As people became aware of the Women’s Trauma Recovery Centre, understood it and witnessed the profound impact it had for a women’s trauma recovery journey, there was a huge groundswell of demand across Australia for communities to establish their own Centre.

There was not just a demand but an expectationthat any community could have such a valuable service. Just as the general public has access to other medical or health clinics such as fracture clinics, breast clinics and cancer clinics, women would have access to a trauma recovery centre.

This was amazing. But even more wonderful was the government responded to this demand. They did so, because not only was it the compassionate thing to do, the right thing to do, it was also a strategic and cost-effective thing to do, as highlighted in the original Business Case submitted in July 2021.

The vision of 20 Women’s Trauma Recovery Centres across Australia, reducing the rates of domestic, family and sexual violence by 80 per cent and 80 per cent of all women accessing treatment to recover from the complex trauma experienced (80|80) is entirely possible. We CAN do it. If we have the courage to take bold, practical and transformative actions to stop men’s violence against women.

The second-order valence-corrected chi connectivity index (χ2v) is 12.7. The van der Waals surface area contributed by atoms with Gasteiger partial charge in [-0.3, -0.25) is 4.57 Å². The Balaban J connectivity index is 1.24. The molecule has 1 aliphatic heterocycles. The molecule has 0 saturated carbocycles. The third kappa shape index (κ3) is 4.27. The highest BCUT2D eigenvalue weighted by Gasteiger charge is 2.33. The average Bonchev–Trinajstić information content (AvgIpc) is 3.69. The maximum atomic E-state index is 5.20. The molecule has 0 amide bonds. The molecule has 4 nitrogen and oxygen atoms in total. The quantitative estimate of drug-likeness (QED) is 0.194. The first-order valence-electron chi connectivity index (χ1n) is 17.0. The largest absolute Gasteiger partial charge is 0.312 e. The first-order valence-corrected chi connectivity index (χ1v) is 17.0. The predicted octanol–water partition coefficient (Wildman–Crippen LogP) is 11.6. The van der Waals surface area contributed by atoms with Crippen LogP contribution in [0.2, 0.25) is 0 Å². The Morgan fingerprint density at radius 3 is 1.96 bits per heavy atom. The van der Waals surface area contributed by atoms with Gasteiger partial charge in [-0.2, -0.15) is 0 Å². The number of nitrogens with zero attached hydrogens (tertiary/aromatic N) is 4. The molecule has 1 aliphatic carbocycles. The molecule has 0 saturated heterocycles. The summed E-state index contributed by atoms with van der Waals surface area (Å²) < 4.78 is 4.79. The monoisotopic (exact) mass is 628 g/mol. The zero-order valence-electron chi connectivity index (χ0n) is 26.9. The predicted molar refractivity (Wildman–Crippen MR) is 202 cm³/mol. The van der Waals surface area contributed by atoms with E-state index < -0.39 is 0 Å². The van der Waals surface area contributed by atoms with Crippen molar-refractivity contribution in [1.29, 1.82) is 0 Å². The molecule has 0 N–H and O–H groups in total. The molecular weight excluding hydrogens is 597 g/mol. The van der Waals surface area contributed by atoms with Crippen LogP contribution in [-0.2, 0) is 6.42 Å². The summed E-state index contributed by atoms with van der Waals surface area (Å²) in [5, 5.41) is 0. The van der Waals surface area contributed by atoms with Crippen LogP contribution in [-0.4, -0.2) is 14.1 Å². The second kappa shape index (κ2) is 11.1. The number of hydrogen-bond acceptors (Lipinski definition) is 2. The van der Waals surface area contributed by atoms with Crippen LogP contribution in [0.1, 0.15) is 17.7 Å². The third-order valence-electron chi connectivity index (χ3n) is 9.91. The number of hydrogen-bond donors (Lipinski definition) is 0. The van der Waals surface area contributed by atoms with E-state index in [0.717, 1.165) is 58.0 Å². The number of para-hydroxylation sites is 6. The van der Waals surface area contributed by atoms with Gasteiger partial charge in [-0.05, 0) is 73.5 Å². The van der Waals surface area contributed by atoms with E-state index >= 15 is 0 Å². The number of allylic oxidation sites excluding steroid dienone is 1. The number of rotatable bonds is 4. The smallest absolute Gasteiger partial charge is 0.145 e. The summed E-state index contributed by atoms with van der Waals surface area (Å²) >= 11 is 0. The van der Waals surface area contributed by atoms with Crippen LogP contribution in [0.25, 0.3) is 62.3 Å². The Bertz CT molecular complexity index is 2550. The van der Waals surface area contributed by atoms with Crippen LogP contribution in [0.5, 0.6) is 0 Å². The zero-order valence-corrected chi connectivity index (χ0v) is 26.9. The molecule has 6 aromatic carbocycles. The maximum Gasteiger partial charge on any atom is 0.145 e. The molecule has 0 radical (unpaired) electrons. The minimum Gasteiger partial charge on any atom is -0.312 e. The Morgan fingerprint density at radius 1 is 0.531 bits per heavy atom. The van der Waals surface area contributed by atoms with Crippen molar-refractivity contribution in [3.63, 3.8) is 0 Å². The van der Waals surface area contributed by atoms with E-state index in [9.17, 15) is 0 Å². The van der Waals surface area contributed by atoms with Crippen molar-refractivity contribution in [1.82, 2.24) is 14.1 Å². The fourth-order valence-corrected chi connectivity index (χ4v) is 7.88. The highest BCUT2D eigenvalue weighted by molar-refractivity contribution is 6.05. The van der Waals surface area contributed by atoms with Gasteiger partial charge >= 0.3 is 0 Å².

This vision brought all of us hope.

We can think of hope in different ways; we can feel it as an emotion or use it as a way to motivate ourselves into action or use it as a part of a coping mechanism to get us through loss. Being hopeful makes one an optimist. I am using hope as a catalyst to make things better; better for others and therefore better for myself.

80|80 by 2031

Our vision is that Australia has reduced the 2021 rates of domestic and family violence by 80 per cent, and 80 per cent of women who have experienced domestic and family violence related trauma are being properly supported to recover.

To achieve 80|80 in 2031 we call for:

  1. Trauma behaviour to be recognised as a natural response to violence and abuse and be treated as an injury, with survivors having ready access to affordable therapies under the Medicare Benefits schedule
  2. A National Prevalence Study of Perpetration, which frames violence against women as a men’s violence issue, quantifies the prevalence of perpetrators who use violence against women and children, and identifies the personal, social and structural drivers for that violence
  3. Mandatory trauma and violence education and training programs, for all health and justice qualifications
  4. First Nations healing knowledge to address trauma to be embraced, with investment in community-controlled responses to domestic, family and sexual abuse
  5. Establishing twenty Women’s Trauma Recovery Centres across Australia, offering a one-stop wrap-around health, wellbeing and justice service to women impacted by family, domestic and sexual violence

This vision is entirely possible if we have the courage to take bold, practical and transformative actions to stop men’s violence against women.

  • Judy Daunt, Chairwoman with Sally Stevenson General Manager, Illawarra Women’s Health Centre.